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My name is Albert Adria

In 2013, Albert Adrià was considered one of the most underrated chefs in the world. As the visionary behind elBulli, once considered the world’s greatest restaurant, his older brother, Ferran Adrià, cast a long shadow. How – Albert is giving their last name his own meaning, and – why he opened five restaurants in a single year to do it.

“The king is dead, long live the king,” says Albert Adrià in 2013 when he closes 41°, his restaurant in Barcelona — a culinary playground where sixteen customers can explore new gastronomic horizons in true Adrià style. The restaurant next door, Tickets, is still going strong, celebrating La Vida Tapa — but not, of course, without breaking every step of the process down and switching things up wherever possible. Nobody wants the place to be seen as lacking imagination, after all. For Albert Adrià, 2013 is all about pooling energies in new ways. He’s got big plans for Avenida Parallel, where Tickets is located, and for the streets around it.

Image: Claudio Martinuzzi – Rolling Pin

It marks the five-year anniversary of Albert’s departure from elBulli in order to spend time with his newborn son, Alex, and to publish Natura, a masterpiece of a pâtisserie book. In 2011, Albert Adrià opened Tickets in Barcelona, marking his return to the culinary spotlight. He had big plans for the new restaurant. “I was scared as hell when we opened,” the now-48-year-old Catalonian remembers. “People were expecting another elBulli in Barcelona.” That was never the plan, of course. Putting the name Adrià on an entire district of Barcelona wasn’t the plan, either, but that’s exactly what happened. (BarriAdrià, it’s called.) Big brother Ferran Adrià is convinced that all great chefs are driven to create new things, to forge new paths, without worrying about how many Michelin stars they have or how large their gastronomic empire is.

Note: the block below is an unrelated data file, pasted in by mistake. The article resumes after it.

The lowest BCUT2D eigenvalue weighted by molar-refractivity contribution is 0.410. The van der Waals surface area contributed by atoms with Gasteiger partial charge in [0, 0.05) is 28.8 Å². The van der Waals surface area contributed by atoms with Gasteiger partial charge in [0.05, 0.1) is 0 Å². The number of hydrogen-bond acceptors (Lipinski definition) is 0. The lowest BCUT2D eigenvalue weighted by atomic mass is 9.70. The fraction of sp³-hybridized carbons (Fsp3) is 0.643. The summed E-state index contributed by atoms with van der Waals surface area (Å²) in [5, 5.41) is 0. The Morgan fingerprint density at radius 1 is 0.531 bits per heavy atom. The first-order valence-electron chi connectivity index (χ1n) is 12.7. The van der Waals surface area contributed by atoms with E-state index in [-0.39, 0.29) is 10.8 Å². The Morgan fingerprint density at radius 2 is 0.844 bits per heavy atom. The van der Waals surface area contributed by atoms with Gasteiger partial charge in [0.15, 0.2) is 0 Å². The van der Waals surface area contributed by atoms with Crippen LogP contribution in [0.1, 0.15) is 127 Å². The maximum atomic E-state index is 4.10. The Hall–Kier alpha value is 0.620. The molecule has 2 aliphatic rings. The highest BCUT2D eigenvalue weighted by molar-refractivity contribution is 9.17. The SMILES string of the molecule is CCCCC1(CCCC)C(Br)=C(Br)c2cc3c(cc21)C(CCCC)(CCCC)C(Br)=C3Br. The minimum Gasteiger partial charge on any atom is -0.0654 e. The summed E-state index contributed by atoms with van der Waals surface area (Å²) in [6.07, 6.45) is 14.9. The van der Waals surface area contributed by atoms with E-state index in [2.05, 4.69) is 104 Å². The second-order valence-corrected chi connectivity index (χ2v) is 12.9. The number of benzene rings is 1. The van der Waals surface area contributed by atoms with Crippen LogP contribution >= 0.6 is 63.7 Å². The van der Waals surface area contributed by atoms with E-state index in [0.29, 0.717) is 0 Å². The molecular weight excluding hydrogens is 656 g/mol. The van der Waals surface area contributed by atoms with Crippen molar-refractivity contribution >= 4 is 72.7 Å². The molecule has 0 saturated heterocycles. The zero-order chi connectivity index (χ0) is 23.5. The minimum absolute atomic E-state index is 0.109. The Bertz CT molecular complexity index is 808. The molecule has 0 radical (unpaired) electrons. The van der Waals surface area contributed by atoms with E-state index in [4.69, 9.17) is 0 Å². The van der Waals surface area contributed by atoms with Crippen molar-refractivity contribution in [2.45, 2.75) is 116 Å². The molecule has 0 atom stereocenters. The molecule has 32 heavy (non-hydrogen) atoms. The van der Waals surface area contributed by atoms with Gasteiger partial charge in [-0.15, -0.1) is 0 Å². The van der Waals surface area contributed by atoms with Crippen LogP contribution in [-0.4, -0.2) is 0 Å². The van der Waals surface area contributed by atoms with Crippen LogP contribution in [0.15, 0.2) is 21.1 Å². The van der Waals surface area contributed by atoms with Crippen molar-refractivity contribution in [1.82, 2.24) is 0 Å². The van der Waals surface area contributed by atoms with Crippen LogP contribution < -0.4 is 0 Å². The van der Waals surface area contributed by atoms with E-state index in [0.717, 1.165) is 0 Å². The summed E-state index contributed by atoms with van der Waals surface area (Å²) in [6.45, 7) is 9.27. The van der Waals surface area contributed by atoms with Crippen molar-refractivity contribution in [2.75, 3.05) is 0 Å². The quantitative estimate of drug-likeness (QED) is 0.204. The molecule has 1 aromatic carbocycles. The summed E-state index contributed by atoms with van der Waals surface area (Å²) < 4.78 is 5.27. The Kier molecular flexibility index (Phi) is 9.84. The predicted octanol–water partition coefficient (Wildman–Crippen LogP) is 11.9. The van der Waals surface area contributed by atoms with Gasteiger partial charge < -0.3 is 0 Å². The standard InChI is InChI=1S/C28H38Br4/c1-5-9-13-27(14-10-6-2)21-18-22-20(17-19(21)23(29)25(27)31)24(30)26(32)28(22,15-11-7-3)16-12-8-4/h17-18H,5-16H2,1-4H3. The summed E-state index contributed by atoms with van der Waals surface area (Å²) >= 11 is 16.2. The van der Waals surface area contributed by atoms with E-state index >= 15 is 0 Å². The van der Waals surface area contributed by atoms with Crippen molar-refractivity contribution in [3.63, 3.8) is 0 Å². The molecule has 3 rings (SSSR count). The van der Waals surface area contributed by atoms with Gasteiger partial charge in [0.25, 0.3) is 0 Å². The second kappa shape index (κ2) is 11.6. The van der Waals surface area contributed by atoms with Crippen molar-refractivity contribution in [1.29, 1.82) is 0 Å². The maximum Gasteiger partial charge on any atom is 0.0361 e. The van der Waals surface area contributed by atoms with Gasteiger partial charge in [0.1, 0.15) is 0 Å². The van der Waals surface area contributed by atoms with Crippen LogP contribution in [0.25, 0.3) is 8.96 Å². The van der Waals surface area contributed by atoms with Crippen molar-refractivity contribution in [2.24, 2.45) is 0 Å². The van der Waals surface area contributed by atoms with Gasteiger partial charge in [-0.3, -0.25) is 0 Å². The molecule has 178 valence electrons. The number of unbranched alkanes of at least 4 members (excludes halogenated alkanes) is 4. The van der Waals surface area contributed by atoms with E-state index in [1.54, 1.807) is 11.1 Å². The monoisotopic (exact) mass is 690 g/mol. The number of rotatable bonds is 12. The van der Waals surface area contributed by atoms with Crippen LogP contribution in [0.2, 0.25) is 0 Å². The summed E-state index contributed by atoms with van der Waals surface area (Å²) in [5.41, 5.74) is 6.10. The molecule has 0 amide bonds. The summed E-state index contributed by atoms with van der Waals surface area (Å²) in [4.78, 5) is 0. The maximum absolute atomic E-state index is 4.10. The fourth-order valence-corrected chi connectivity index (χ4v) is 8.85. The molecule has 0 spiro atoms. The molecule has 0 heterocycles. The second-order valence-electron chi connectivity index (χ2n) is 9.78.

But what if, no matter what you do, you can never escape the shadow of your own last name? Albert Adrià’s solution was to play the long game, to use time to his advantage. And then to make his big move, opening not one but five restaurants in a single year. Why so many? “Good question,” Albert Adrià replies. Apparently, that’s just the way it was supposed to be. He was ready. So Tickets, which opened in 2011, was followed in 2014 by Bodega 1900, and then Pakta, Hoja Santa, and Niño Viejo. Contrary to the creative genius’s expectations, Enigma — the reincarnation of 41°—took a little more time…

Different concepts, one signature style

By the time of Enigma’s much-delayed opening in January of 2017, the tapas at Tickets had already received its first Michelin star, followed by a star for Pakta’s Nikkei cuisine, and then one for Hoja Santa — whose Mexican fare had been deemed Michelin-star-worthy only a year after the restaurant first opened its doors. “Clearly, Paco wants more,” Albert Adrià says of Hoja Santa’s head chef. He had, after all, packed up his worldly belongings and moved from Mexico to Barcelona to help Albert Adrià’s restaurant develop the right reputation — namely, one as a truly inspired kitchen combining fantastic products with centuries-old traditions whose perfection you had to taste to appreciate.